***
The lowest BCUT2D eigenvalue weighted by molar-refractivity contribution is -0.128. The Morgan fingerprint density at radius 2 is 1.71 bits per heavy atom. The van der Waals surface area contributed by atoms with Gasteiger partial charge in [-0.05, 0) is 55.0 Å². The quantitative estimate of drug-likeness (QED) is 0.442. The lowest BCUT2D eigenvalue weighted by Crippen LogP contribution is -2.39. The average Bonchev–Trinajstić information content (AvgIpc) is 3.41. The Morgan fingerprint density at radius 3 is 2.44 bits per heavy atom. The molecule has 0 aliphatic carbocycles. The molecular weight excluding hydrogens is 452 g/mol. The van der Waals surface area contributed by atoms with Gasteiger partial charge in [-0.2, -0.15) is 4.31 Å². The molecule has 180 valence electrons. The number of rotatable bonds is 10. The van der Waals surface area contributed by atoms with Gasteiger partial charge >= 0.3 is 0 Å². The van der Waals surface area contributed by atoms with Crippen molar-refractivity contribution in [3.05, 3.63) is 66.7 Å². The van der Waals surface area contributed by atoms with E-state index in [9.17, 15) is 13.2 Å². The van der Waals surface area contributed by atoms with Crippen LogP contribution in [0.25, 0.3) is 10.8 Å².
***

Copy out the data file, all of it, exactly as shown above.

The lowest BCUT2D eigenvalue weighted by molar-refractivity contribution is -0.128. The Morgan fingerprint density at radius 2 is 1.71 bits per heavy atom. The van der Waals surface area contributed by atoms with Gasteiger partial charge in [-0.05, 0) is 55.0 Å². The quantitative estimate of drug-likeness (QED) is 0.442. The lowest BCUT2D eigenvalue weighted by Crippen LogP contribution is -2.39. The average Bonchev–Trinajstić information content (AvgIpc) is 3.41. The Morgan fingerprint density at radius 3 is 2.44 bits per heavy atom. The molecule has 0 aliphatic carbocycles. The molecular weight excluding hydrogens is 452 g/mol. The van der Waals surface area contributed by atoms with Gasteiger partial charge in [-0.2, -0.15) is 4.31 Å². The molecule has 180 valence electrons. The number of rotatable bonds is 10. The van der Waals surface area contributed by atoms with Gasteiger partial charge >= 0.3 is 0 Å². The van der Waals surface area contributed by atoms with Crippen molar-refractivity contribution in [3.05, 3.63) is 66.7 Å². The van der Waals surface area contributed by atoms with E-state index in [9.17, 15) is 13.2 Å². The van der Waals surface area contributed by atoms with Crippen LogP contribution in [0.25, 0.3) is 10.8 Å².